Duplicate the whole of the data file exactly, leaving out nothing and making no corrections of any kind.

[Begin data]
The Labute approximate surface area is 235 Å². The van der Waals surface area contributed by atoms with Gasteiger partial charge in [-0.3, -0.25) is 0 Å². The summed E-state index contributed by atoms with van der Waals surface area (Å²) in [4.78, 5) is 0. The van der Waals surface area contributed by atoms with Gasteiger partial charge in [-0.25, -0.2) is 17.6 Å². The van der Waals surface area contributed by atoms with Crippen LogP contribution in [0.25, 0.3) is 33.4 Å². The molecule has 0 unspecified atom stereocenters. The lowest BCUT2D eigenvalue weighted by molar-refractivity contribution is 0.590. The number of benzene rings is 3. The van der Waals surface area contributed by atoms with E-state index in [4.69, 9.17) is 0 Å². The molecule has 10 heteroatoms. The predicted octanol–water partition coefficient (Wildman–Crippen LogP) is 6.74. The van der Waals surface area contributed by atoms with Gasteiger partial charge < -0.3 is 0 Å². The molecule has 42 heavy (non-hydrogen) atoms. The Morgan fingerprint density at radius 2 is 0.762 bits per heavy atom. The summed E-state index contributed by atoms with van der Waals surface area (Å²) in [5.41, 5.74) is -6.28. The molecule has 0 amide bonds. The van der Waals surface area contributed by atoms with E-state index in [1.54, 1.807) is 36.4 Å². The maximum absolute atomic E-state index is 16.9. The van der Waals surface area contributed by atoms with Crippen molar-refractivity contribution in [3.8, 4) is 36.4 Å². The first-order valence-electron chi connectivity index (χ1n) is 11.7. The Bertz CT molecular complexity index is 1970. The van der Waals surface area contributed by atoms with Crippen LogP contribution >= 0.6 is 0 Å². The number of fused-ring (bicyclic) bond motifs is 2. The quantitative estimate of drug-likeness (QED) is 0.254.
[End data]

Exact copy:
The Labute approximate surface area is 235 Å². The van der Waals surface area contributed by atoms with Gasteiger partial charge in [-0.3, -0.25) is 0 Å². The summed E-state index contributed by atoms with van der Waals surface area (Å²) in [4.78, 5) is 0. The van der Waals surface area contributed by atoms with Gasteiger partial charge in [-0.25, -0.2) is 17.6 Å². The van der Waals surface area contributed by atoms with Crippen LogP contribution in [0.25, 0.3) is 33.4 Å². The molecule has 0 unspecified atom stereocenters. The lowest BCUT2D eigenvalue weighted by molar-refractivity contribution is 0.590. The number of benzene rings is 3. The van der Waals surface area contributed by atoms with E-state index in [4.69, 9.17) is 0 Å². The molecule has 10 heteroatoms. The predicted octanol–water partition coefficient (Wildman–Crippen LogP) is 6.74. The van der Waals surface area contributed by atoms with Gasteiger partial charge < -0.3 is 0 Å². The molecule has 42 heavy (non-hydrogen) atoms. The Morgan fingerprint density at radius 2 is 0.762 bits per heavy atom. The summed E-state index contributed by atoms with van der Waals surface area (Å²) in [5.41, 5.74) is -6.28. The molecule has 0 amide bonds. The van der Waals surface area contributed by atoms with E-state index in [1.54, 1.807) is 36.4 Å². The maximum absolute atomic E-state index is 16.9. The van der Waals surface area contributed by atoms with Crippen molar-refractivity contribution in [3.8, 4) is 36.4 Å². The first-order valence-electron chi connectivity index (χ1n) is 11.7. The Bertz CT molecular complexity index is 1970. The van der Waals surface area contributed by atoms with Crippen LogP contribution >= 0.6 is 0 Å². The number of fused-ring (bicyclic) bond motifs is 2. The quantitative estimate of drug-likeness (QED) is 0.254.